Despite Mundi’s demands of a fair trial and the possibility that it might inflame London further, Lord Mullen and the powers-that-be have already decided to make a public event out of killing the captured Maladie and she is to be hanged in one of the town squares.
Penance sees the event as nothing more than a blood-sport that will hurt the safety of the Touched, but True feels there are far more important and immediate issues with which they have to deal – including whatever source of the Touched powers lies below. As their followers decide who has the greater imperative, it becomes clear there’s a fracture among the inhabitants of the Orphanage and a division of their forces is inevitable.
But Lord Mullen is making alliances of his own, not so much ensuring events goes calmly, but rather than the chaos is tightly focused and contained in his favour…
The Nevers, now one episode away from the end of its current run, is certainly hitting its stride, weaving a complex and intriguing story, an alt-universe all its own – albeit with some familiar regalia, motifs and trimmings. Sometimes it feels as if the show is cramming in a lot of detail in to some areas and too little in others, with jumps in the narrative that it expects a speculating viewer to simply embrace and move on – or, at best, wonder if they’ve somehow missed an entire entry? The result is fun and compelling if not always even. For instance, in Hanged the term the ‘Galanthi’ is used many times to describe the entity that seemingly exists beneath the London streets and is being scrutinised by Lavinia Bidlow and her team, but the naming of such seems very overt, front-and-centre for a specific term that’s barely been used before. (Does the name have something to do with the Galanthis of Greek mythology and its connections to deceit and birth? Time will tell). Equally True, who truly trusts very few in fear of disappointment or betrayal, seems remarkably comfortable to have Lavinia’s brother Augie in the midst of their plans – the knowledge of his relationship with Prudence and secretly having his own ‘Touch’ doesn’t seem collateral enough to satisfy her. And Nimble Jack – introduced last week – also seems suddenly and comfortably part of the fold. A month has gone by between episodes, yes, but only a week for viewers who, frankly, need better connective tissue, especially when its central characters keep speaking in profound asides and casual riddles, but as if we’re already clued in to something we’re not.
And again, for a show that is all about female empowerment, the episode has some rather gratuitous nudity and this time it’s not merely background extras in brothels and sex-clubs, but rather lead Laura Donnelly being exposed as True and Doctor Cousens (Zackary Momoh) engage in some rather vigorous ‘self-diagnostics’. It’s hardly the best therapy (after all he’s forsworn never to cheat on his wife again and she’s lack on commitment herself), but it’s arguably better than True engaging in bawdy bar-room brawls – though it seems to require just as much thrust, parry and hand-eye co-ordination.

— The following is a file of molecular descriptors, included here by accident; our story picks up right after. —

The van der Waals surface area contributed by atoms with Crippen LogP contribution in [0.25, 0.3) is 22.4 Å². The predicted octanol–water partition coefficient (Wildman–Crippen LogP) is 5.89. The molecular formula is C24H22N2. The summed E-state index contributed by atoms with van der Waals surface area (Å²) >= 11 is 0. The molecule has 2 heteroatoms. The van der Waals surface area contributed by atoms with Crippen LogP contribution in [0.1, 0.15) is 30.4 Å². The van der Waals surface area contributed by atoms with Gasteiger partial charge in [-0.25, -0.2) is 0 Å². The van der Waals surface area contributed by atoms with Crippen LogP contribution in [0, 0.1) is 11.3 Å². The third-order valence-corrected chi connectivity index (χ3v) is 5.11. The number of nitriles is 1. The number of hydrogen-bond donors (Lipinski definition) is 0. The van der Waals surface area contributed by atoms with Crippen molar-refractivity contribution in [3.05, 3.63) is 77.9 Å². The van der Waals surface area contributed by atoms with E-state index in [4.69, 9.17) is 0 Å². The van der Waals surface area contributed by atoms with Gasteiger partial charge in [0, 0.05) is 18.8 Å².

Two thirds of the way in and the action is divided with our ‘heroes’ essentially deciding who they are going to follow. Penance believes that Maladie’s execution is fundamentally wrong. She has no love for the murderer, but sees the public spectacle as nothing short of populist blood-letting and a hugely damaging precedent for every person who’s Touched. She is determined to stop it. On the other hand, True has no sympathies for Maladie and less time to worry about her, saying that the trip into London’s underground to find the source of their ‘calling’ is far more important. It’s a divide in both attitude and execution with neither True nor Prudence willing to pivot. It becomes clear that, as viewers, we’ll be following Penance’s agenda and her friends rather than True’s mission (though we do see some late-in-the-day fallout and it seems likely we’ll be seeing the other side of the equation in next week’s chapter).
Though Donnelly’s dialogue delivers excellent snark, it’s once again Pip Torrens as Lord Mullen who has some of the best lengthier and razor-edged dialogue, each line delivered dripping with entitled menace. Maladie might be the overt danger, but its his actions and machinations behind the scenes that seem to be the bigger threat.
The resolution to Maladie’s execution is an almost literal bait-and-switch which works on a tension level rather than a logical one. Her apparent hanging is initially a shock, perhaps a self-sacrifice to bait a trap that will kill the spectators – which essentially works as planned. But the revelation that it’s not the real Maladie (and it was an imposter who was captured last week) feels like a comic-book cheat rather than a clever deception. If you go back and watch the previous chapter, it’s a genuine sleight of hand you could have originally put down to editing but a convenient one nonetheless. That being said, the disguise as writer Effie Boyle is a good one – enough that you spend time wondering where you’ve seen the actor before, rather than who else they might be within the story – and her peeling off of the disguise in the street is a genuine Keyser Soze moment.
With great characters, sparky dialogue and strong production values – all of which have increased over recent weeks – the Nevers‘problems continue to more in pacing and pentameter, wanting to say so much that it trips over itself and forgets the difference between mythology and footnotes. There’s a lot of potential here and much of it works – Joss Whedon’s hours of television direction have rarely looked more rich – but with a feeling that there will still be few real answers by the end of next week’s episodes, one hopes that the later run builds rather than merely expands.
- Production Design / VFX9